Israel and Hamas may have had ceasefire, but online war still rages
A ceasefire may have ended the latest round of hostilities between Israel and Hamas on the ground, but the digital war of public opinion is still raging.
As the cessation of hostilities between Israel and Hamas came into force Friday morning, civilians slept without the fear of air-raid sirens for the first time in a fortnight. Many of my neighbors in Jerusalem, however, awoke to fireworks celebrating Hamas’s “resistance.” These celebrations presented a symbolic victory image for the radical extremists of the world. They followed a war in which they lost many leaders and had cross-border attack tunnels and ammunition houses destroyed, but succeeded in garnering the sympathy of millions around the world.
Even supporters of Israel are often quick to criticize its diplomatic efforts during times of crisis. In this war, however, Israel received the support of governments around the world. US President Joe Biden gave Israel the time it needed to carry out the military operation and repeatedly stressed Israel’s right to self-defense. The Israeli flag flew in solidarity on government buildings across Europe, and EU foreign ministers even arrived in Israel to show their support. These are positive developments and strong achievements for Israeli diplomacy, showing the strength of the legitimacy of Israel and the IDF in the eyes of many governments around the world.
However, for most people, neither Israel’s military strategy and Hamas’s incessant rocket attacks nor public diplomacy were where they experienced the conflict. People were asking when Gal Gadot (with 53.8 million followers on Instagram) would weigh in, how influential the Hadid sisters were with their anti-Israel posts (and a combined total of 110 million followers on Instagram) and what gave comedians John Oliver and Trevor Noah the right to weigh in with authority on these complex issues to millions of viewers around the world.
Branded by some as the “TikTok Intifada,” every step of this conflict, from the inter-communal violence, through to the Sheikh Jarrah controversy and Operation Guardian of the Walls generated the greatest attention in the digital arena. Whether it was influencer endorsements, infographics on Instagram or 15-second TikTok videos, the content being shared across social media fundamentally shaped how much of the world viewed this conflict.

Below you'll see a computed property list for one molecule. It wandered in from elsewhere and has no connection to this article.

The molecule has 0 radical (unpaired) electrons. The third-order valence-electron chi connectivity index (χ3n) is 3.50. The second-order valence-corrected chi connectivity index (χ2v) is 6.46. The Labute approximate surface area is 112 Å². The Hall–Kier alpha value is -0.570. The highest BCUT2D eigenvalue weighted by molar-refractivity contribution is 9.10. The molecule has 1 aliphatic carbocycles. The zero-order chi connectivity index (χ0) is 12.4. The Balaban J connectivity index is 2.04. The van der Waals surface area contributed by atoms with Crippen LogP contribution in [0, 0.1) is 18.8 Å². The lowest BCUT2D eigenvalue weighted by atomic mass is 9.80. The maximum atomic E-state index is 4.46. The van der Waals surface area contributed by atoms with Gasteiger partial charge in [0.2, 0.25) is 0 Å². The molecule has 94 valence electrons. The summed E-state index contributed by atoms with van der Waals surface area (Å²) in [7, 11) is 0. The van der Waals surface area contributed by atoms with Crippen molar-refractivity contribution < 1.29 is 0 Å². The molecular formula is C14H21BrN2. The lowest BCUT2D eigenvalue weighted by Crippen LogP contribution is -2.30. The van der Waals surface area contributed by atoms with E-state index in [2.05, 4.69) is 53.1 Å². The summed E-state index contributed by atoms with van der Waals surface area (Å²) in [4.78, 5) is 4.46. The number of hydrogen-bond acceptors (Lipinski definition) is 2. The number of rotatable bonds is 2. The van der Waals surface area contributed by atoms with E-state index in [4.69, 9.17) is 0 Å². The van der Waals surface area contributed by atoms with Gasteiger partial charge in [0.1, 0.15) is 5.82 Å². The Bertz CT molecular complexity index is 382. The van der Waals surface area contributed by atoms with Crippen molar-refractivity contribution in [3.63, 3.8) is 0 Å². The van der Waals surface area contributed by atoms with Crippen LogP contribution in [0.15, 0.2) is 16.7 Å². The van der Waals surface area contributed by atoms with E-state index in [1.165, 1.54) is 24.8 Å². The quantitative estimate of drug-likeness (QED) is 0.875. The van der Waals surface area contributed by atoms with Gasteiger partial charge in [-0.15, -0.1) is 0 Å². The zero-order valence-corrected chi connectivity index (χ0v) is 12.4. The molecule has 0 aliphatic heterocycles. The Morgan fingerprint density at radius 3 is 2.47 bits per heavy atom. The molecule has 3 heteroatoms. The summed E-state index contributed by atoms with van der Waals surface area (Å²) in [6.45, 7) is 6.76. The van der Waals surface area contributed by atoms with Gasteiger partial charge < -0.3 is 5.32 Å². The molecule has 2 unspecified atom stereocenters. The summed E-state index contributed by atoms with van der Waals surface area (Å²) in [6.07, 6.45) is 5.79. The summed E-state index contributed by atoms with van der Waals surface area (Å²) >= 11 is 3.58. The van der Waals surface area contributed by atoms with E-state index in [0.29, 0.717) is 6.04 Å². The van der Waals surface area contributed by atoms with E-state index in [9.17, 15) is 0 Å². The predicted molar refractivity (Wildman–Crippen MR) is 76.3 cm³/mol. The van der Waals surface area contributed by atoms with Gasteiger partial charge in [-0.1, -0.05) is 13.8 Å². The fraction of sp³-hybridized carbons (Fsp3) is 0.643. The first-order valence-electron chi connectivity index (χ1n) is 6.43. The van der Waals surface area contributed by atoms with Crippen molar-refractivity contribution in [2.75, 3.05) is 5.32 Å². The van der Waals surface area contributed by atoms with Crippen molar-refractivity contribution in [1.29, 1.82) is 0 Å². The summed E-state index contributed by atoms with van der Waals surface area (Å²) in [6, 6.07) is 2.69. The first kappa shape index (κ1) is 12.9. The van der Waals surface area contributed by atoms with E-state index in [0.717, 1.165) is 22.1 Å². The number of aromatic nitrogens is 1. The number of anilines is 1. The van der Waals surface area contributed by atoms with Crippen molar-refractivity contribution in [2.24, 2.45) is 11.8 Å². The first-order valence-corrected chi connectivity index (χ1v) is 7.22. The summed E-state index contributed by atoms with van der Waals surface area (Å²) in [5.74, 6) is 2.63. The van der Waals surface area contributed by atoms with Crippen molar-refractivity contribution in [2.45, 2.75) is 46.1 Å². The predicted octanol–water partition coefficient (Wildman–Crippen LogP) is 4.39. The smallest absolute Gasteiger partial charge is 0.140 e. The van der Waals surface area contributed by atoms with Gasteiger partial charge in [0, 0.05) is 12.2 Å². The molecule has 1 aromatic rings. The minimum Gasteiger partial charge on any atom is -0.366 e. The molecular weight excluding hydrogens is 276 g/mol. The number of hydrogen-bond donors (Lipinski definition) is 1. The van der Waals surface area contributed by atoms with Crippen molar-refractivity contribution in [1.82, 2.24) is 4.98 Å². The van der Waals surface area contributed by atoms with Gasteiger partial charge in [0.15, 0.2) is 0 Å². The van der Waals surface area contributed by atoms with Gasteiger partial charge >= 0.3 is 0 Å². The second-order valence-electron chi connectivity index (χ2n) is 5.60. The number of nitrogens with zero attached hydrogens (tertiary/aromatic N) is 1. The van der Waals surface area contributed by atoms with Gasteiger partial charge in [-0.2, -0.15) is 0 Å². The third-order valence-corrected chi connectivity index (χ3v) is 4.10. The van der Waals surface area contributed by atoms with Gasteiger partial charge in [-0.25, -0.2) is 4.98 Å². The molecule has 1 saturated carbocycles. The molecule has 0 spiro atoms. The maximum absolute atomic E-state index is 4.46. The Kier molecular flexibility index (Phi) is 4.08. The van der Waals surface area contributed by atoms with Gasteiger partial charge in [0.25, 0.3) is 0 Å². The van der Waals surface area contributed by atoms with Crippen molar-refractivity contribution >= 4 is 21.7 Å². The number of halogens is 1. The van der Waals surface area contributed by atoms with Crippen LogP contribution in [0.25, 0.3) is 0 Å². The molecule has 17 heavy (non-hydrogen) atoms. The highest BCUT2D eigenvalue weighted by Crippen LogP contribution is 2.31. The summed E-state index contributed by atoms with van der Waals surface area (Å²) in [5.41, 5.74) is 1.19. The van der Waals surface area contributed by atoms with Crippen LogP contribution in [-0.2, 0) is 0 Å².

Israel’s narrative is a just and moral one, but it
is not cutting through.
The pictures of destruction in Gaza and casualties ensure that the empathy of many is entirely on the side of the Palestinians. The context of images shared by Israel are dismissed or used against it. Now, just as the recent #MeToo and #BlackLivesMatter movements were watershed moments for younger generations rallying behind social justice causes, #FreeGaza is becoming a more central “progressive” cause for millions.
Hamas’s indiscriminate firing of rockets designed to harm as many civilians as possible has been replicated on the online battlefield. The difference, though, is that once a rocket is intercepted or falls, its impact is neutralized. Disinformation, lies and false narratives penetrate far deeper and are much more difficult to counter.
Just as rockets endanger lives, the hatred being spread boils over from the digital to the real world, onto the streets of major cities around the world and into the halls of government. This leaves Jewish communities more vulnerable than ever to the threat of anti-Israel and anti-Jewish sentiment, and threatens the long-term stability of Israel’s relations with other democracies.
What we need is a digital ceasefire and some return to objective facts and context. Israel has overcome seemingly insurmountable challenges in its 73 years of existence. The shattering consequences of the loss of public support, however, requires every ounce of Israel’s innovative energy to turn it around.